• Alex Baloga, head of the Pennsylvania Food Merchants Association, hailed the bill, saying it will “protect all Pennsylvanians from new taxes on food and beverages, including hardworking families who can’t afford more expensive grocery bills, small businesses that would lose customers and labor groups whose members could see their jobs cut.” However, this bill is just one aspect of the fight over the sweetened beverage tax. Currently, the Pennsylvania Supreme Court is weighing whether the tax is an improper duplication of the state’s sales tax. And Pennsylvania Governor Tom Wolf has already vetoed one bill passed by the General Assembly that would prevent municipalities from enacting taxes on food and beverage containers, like plastic bags.
  • Sweetened beverage taxes are relatively new initiatives, with Berkeley, California passing the first beverage tax in November 2014. And although it is well established that excess sugar consumption is inadvisable, it remains to be seen whether such taxes will be able to strike a balance between public health and consumer choice.

Missouri Considers Plant-Based Meat Labeling Bill

  • The Missouri House approved a bill that would ban companies from labeling lab-grown meat products or meat substitutes as meat (St. Louis Post Dispatch). The labeling proposal is included in House Committee Bill 16, which passed the House by a vote of 107 to 38 on April 26, 2018. Now before the state Senate, the legislation has a May 18 deadline to reach the governor’s desk to be signed. The bill is supported by the Missouri Farm Bureau, the Missouri Cattlemen’s Association, and the state’s pork producers, while companies that produce plant-based, meat-like products oppose the legislation.
  • If this bill is signed into law, Missouri would be the first state to address this issue. However, on the national level, as previously reported on this blog, the United States Cattlemen’s Association  filed a petition with the USDA’s Food Safety and Inspection Service (FSIS) requesting that the Agency undertake rulemaking on beef labeling to clarify for consumers the difference between beef derived from cattle and “beef” products created in a laboratory.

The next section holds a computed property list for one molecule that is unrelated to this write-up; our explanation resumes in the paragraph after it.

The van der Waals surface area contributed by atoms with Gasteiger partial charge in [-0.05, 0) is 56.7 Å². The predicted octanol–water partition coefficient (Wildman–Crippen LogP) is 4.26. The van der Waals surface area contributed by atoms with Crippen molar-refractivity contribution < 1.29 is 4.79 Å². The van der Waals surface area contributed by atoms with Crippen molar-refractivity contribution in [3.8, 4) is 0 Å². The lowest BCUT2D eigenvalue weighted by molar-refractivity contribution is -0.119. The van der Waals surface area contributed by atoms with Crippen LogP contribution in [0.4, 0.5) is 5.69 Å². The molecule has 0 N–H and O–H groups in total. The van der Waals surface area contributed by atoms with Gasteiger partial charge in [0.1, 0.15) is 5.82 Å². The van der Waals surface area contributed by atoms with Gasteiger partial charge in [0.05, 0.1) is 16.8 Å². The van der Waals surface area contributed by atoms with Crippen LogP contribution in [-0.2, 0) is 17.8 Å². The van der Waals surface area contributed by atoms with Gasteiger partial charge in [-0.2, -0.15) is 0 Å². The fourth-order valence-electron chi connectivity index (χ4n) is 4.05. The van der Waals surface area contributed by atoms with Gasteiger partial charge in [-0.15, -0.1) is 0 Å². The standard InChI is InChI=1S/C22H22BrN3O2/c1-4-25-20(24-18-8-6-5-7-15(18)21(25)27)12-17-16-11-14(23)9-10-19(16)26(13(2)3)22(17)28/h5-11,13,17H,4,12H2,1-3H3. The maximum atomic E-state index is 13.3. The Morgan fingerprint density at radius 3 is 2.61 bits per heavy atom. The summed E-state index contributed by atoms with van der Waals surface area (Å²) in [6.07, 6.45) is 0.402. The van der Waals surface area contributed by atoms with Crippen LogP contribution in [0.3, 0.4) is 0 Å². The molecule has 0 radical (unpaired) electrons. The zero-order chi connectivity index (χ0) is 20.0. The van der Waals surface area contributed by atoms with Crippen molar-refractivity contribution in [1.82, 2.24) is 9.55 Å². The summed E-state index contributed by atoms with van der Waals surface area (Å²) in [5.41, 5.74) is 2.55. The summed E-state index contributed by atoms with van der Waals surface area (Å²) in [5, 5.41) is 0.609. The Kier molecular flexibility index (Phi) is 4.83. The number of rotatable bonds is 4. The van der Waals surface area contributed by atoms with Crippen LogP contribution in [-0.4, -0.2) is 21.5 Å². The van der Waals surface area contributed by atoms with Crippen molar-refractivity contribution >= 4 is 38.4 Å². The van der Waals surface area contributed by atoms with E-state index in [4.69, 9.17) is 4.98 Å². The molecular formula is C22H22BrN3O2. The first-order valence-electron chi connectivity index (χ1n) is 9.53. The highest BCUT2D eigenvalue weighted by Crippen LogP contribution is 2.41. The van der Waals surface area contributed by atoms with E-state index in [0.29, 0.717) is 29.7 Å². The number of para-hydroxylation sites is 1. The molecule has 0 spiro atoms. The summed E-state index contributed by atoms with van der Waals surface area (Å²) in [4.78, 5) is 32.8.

• The popularity of plant-based meats is increasing. For example, we reported in September 2017, that retail sales of plant-based foods intended to replace animal products rose by 8.1 percent over the previous year, topping $3.1 billion in sales. As this trend continues, we expect to see more regulatory activity in this area and will continue to report on future developments.

FDA May Formally Request Information on Using “Milk” in the Names of Plant-Based Products


  • As previously reported on this blog, opposing sides have urged the Food and Drug Administration (FDA) to weigh in on the use of the term “milk” in labeling plant-based products, such as “soy milk” and “almond milk.”
  • The dairy industry asserts that plant-based products labeled using milk or other dairy-related terms violate FDA’s standard of identity regulations, and has urged FDA to take action.  In January 2017, Senator Tammy Baldwin (D-WI) introduced a bill, the Dairy Pride Act, which would have amended the Federal Food, Drug, and Cosmetic Act to prohibit the sale of any food that uses the market name of a dairy product, and is not the milk (i.e., lacteal secretion) of a hooved animal, is not derived from such milk, or does not contain such milk as a primary ingredient.
  • On the other side of the debate, the Good Food Institute (GFI) petitioned FDA in March 2017 for a regulation to clarify that “new foods may be named by reference to other ‘traditional’ foods in a manner that makes clear to consumers their distinct origins or properties.”  GFI’s request states that a significant and growing group of consumers has sought to reduce or eliminate dairy products from their diet and that plant-based alternatives to traditional dairy products are becoming more common.  FDA responded within the 180-day timeframe (required by law), but only to indicate no action was being taken at the time and suggesting the issue was not a high priority for future activity.
  • Last week, however, there was some indication that FDA may finally prioritize the issue.  Addressing questions from Senator Baldwin at an April 25, 2018 Senate Appropriations Committee Hearing, FDA Commissioner Gottlieb promised forthcoming FDA activity, but not imminent enforcement against “almond milk” or other such products.  Specifically, Dr. Gottlieb indicated that with industries’ reliance on FDA’s “regulatory discretion” on use of the term “milk” on plant-based products, data on consumer understanding are necessary before FDA could act.  In this regard, the commissioner indicated that FDA will issue a request for information on consumer understanding of the terms at issue and any potential confusion over nutritional equivalency.  While this process is not likely to be completed quickly, it may eventually bring some greater certainty to the labeling of these types of products.